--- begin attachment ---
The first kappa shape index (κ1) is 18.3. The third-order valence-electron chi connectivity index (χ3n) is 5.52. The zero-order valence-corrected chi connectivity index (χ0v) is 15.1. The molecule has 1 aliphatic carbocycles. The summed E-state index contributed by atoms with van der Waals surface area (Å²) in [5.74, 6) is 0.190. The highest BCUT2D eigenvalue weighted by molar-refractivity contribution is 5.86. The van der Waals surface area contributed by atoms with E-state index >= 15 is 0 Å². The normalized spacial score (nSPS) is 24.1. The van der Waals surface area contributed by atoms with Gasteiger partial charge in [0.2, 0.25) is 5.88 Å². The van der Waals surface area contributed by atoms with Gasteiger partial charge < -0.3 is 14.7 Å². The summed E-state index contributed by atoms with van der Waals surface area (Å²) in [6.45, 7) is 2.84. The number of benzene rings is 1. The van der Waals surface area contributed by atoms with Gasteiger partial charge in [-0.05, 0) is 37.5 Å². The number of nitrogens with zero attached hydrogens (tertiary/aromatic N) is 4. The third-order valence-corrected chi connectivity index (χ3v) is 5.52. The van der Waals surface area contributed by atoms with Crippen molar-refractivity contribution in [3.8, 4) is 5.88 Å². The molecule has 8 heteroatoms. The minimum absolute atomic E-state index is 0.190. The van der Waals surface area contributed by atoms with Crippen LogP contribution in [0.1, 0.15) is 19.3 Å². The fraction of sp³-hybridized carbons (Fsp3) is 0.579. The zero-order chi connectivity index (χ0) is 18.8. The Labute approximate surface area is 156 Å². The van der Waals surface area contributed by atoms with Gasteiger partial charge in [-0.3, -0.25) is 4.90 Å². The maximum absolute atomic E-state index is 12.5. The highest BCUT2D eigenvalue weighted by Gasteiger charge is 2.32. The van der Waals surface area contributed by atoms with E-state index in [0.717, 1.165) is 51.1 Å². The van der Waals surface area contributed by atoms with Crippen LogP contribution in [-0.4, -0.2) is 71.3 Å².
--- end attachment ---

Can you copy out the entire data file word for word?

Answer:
The first kappa shape index (κ1) is 18.3. The third-order valence-electron chi connectivity index (χ3n) is 5.52. The zero-order valence-corrected chi connectivity index (χ0v) is 15.1. The molecule has 1 aliphatic carbocycles. The summed E-state index contributed by atoms with van der Waals surface area (Å²) in [5.74, 6) is 0.190. The highest BCUT2D eigenvalue weighted by molar-refractivity contribution is 5.86. The van der Waals surface area contributed by atoms with E-state index >= 15 is 0 Å². The normalized spacial score (nSPS) is 24.1. The van der Waals surface area contributed by atoms with Gasteiger partial charge in [0.2, 0.25) is 5.88 Å². The van der Waals surface area contributed by atoms with Gasteiger partial charge < -0.3 is 14.7 Å². The summed E-state index contributed by atoms with van der Waals surface area (Å²) in [6.45, 7) is 2.84. The number of benzene rings is 1. The van der Waals surface area contributed by atoms with Gasteiger partial charge in [-0.05, 0) is 37.5 Å². The number of nitrogens with zero attached hydrogens (tertiary/aromatic N) is 4. The third-order valence-corrected chi connectivity index (χ3v) is 5.52. The van der Waals surface area contributed by atoms with Crippen molar-refractivity contribution in [3.8, 4) is 5.88 Å². The molecule has 8 heteroatoms. The minimum absolute atomic E-state index is 0.190. The van der Waals surface area contributed by atoms with Crippen LogP contribution in [0.1, 0.15) is 19.3 Å². The fraction of sp³-hybridized carbons (Fsp3) is 0.579. The zero-order chi connectivity index (χ0) is 18.8. The Labute approximate surface area is 156 Å². The van der Waals surface area contributed by atoms with Gasteiger partial charge in [-0.3, -0.25) is 4.90 Å². The maximum absolute atomic E-state index is 12.5. The highest BCUT2D eigenvalue weighted by Gasteiger charge is 2.32. The van der Waals surface area contributed by atoms with E-state index in [0.717, 1.165) is 51.1 Å². The van der Waals surface area contributed by atoms with Crippen LogP contribution in [-0.4, -0.2) is 71.3 Å².